Executive Chef Paul Marks shares recipes and cooking tips with members.
Several years ago, I wrote a series of columns in direct response to the news that several people close to me were diagnosed with pre-diabetes and Type 2 diabetes. Because diabetes continues to affect more people in our community every day, I’ve decided to present edited versions of the original columns over the next few months. When my friends were diagnosed, both of them asked me to
help them with lifestyle changes to try and control their diabetes. I am not a licensed dietician, nor do I have a medical background, but this is what I have learned and it may be helpful for you. Most references in this article are for Type 2 diabetics or people who are pre-diabetic. Diabetes is a disease where your body does not or cannot produce insulin, which converts food into energy. The cause of diabetes is unknown but hereditary and lifestyle are strong contributing factors. People that have a pear-shaped body seem to be more prone to the disease. There are two types of diabetes: Type 1, in which the body does not produce insulin at all, is found most often in young children and young adults. Type 2, in which the body does not properly respond to the insulin produced, is found in adults, usually 45 and older. Other Type 2 factors include being overweight and not exercising, having low HDL (“good”) cholesterol and high triglycerides, and/or having a family history of diabetes. In diabetes there is too much glucose in the blood—a type of sugar that your body’s cells use for fuel. When you eat, your body turns the food into glucose. In a healthy person, a hormone called insulin helps the glucose enter the cells, thus fueling the body. In Type 2 diabetes the body either does not make insulin or the cells ignore the insulin.
When glucose builds up in the blood instead of going into the cells, it causes two problems. First, your cells may become starved for energy. Second, over time high glucose levels may hurt your eyes, kidneys, nerves and heart; cause blurred vision, dry skin and tingling or neuropathy in the hands and feet; and may make infections harder to heal. If the diabetes is not treated, very serious health problems can arise, including heart disease, blindness, stroke and nerve damage. What I have learned is that treatment and prevention go hand-in-hand with this disease. One without the other will not help an individual in the long term. Type 1 is controlled with insulin shots, diet and regular exercise. Type 2 is combated first by weight loss if you are overweight, then diet and exercise.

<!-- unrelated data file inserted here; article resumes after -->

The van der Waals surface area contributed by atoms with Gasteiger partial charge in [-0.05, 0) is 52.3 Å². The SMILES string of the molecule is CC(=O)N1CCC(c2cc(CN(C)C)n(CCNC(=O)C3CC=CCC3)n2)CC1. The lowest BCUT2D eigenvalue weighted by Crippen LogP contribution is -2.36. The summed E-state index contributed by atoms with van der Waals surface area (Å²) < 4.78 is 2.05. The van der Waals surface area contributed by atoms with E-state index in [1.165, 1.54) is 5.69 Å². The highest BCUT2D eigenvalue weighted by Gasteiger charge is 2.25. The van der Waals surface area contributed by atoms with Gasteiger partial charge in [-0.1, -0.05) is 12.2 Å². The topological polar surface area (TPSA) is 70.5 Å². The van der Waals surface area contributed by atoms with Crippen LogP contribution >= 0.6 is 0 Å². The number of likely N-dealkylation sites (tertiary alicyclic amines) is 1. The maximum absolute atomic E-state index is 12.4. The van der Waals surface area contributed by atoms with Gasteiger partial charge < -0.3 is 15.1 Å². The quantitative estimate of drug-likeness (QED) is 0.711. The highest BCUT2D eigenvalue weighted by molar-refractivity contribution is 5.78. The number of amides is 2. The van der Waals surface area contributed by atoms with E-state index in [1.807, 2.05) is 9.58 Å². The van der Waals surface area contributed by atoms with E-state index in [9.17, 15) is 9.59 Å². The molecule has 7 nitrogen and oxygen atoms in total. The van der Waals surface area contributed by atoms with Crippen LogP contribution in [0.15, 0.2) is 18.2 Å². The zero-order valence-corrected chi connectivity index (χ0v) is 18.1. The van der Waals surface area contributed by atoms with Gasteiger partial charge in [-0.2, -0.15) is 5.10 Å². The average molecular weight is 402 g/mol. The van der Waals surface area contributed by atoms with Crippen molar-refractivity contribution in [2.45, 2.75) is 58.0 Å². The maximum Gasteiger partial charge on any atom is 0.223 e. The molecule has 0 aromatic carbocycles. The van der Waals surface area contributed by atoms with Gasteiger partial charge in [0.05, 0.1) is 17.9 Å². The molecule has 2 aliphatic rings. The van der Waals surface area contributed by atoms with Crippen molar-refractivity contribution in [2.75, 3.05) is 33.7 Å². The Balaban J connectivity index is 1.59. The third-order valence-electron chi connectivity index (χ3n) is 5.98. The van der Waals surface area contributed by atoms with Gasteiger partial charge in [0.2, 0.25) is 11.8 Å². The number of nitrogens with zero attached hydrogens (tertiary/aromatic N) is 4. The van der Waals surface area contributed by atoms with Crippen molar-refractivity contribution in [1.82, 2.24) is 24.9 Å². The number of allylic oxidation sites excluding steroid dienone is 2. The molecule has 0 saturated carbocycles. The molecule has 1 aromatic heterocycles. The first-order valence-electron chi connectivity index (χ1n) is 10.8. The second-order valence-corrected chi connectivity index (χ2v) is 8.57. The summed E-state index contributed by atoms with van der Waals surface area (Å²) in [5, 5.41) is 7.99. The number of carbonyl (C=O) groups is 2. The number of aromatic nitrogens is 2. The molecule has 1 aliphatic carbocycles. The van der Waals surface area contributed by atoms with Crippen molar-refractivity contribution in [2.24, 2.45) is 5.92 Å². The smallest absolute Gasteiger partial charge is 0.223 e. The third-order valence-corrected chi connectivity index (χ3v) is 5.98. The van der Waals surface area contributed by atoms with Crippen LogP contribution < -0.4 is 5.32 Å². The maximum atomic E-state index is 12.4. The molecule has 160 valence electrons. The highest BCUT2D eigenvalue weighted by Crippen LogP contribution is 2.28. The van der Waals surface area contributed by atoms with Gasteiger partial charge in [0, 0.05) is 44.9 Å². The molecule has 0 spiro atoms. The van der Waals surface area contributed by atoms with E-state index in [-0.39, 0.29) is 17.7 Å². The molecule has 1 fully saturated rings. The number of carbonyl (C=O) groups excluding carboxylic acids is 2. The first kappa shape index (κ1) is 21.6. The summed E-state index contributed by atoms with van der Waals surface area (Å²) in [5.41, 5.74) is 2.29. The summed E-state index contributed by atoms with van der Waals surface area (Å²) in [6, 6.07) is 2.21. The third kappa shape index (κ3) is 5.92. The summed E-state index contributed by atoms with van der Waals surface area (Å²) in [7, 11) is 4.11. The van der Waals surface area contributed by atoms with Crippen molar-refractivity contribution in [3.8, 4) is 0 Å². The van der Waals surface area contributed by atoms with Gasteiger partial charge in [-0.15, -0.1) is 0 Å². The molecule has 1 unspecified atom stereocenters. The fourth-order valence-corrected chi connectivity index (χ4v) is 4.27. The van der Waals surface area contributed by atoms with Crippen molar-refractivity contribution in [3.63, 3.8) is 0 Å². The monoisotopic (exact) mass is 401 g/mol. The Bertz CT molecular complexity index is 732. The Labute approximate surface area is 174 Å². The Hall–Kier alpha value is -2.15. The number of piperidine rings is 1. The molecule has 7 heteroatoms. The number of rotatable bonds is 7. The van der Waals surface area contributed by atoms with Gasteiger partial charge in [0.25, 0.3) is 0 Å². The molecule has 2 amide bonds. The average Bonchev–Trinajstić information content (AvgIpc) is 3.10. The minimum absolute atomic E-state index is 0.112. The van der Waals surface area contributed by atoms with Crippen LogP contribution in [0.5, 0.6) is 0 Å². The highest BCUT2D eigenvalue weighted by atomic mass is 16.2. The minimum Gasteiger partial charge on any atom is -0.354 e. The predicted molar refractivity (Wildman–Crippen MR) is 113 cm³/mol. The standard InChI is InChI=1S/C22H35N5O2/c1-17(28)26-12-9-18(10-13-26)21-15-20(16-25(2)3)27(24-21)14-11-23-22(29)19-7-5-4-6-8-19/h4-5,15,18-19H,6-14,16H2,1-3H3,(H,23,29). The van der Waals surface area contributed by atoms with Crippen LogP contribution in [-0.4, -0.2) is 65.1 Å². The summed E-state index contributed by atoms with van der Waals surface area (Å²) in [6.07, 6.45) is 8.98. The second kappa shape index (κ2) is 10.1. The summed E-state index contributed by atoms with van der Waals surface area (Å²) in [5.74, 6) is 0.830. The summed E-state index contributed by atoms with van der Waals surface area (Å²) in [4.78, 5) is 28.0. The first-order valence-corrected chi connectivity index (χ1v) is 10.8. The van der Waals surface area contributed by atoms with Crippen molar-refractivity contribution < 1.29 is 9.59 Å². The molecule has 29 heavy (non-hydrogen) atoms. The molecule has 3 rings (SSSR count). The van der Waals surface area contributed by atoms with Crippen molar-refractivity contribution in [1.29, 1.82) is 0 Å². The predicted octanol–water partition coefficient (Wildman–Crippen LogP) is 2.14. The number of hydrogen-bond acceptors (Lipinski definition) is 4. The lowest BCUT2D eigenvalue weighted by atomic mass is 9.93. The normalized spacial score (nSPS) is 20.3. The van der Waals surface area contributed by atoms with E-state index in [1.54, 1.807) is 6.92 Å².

Insulin shots or pills are the next step if the lifestyle change alone does not help. If you have a family history of diabetes you can reduce your risk of getting diabetes by maintaining a healthy lifestyle. Finding out that you have diabetes can be a very scary thing. It can alter how your life is lived, but you shouldn’t panic or become depressed. The first thing you should remember if you are diagnosed, in my opinion, is not to obsess that you now have a disease. Instead, turn that energy into eating right and exercising. Is diabetes curable? From what I have read and the questions that I have asked, the answer to that would be no, it is not curable but it can be manageable, allowing you to live life relatively normally. With good treatment your glucose levels can return to normal ranges, but this does not mean that you are cured. What it does mean is that your treatment plan is working, and that you are taking good care of yourself and managing your lifestyle. Since exercise is one of the primary managing factors for Type 2 diabetes, get advice from your doctor about the type of exercise you are doing. If you are not exercising now, begin with five minutes of walking a day, as this at least gets you started. If you are carrying a few extra pounds, get that weight off. But do this by changing your eating habits to making healthy food choices, not just dieting. Most people who diet just gain the weight back once they stop the diet. A healthy eating plan that avoids fatty foods and sugar is a must. As you eat healthier, you will find that your body feels better, you have more energy and you’ll also feel more satisfied by what you are eating. One recommendation I have is to make an appointment with a dietician. Let that individual know what you are going through and they can guide you into a healthier diet and exercise plan that will work for you. A dietician can steer you to the right way of eating, not toward starving yourself or depriving yourself totally of your favorite foods.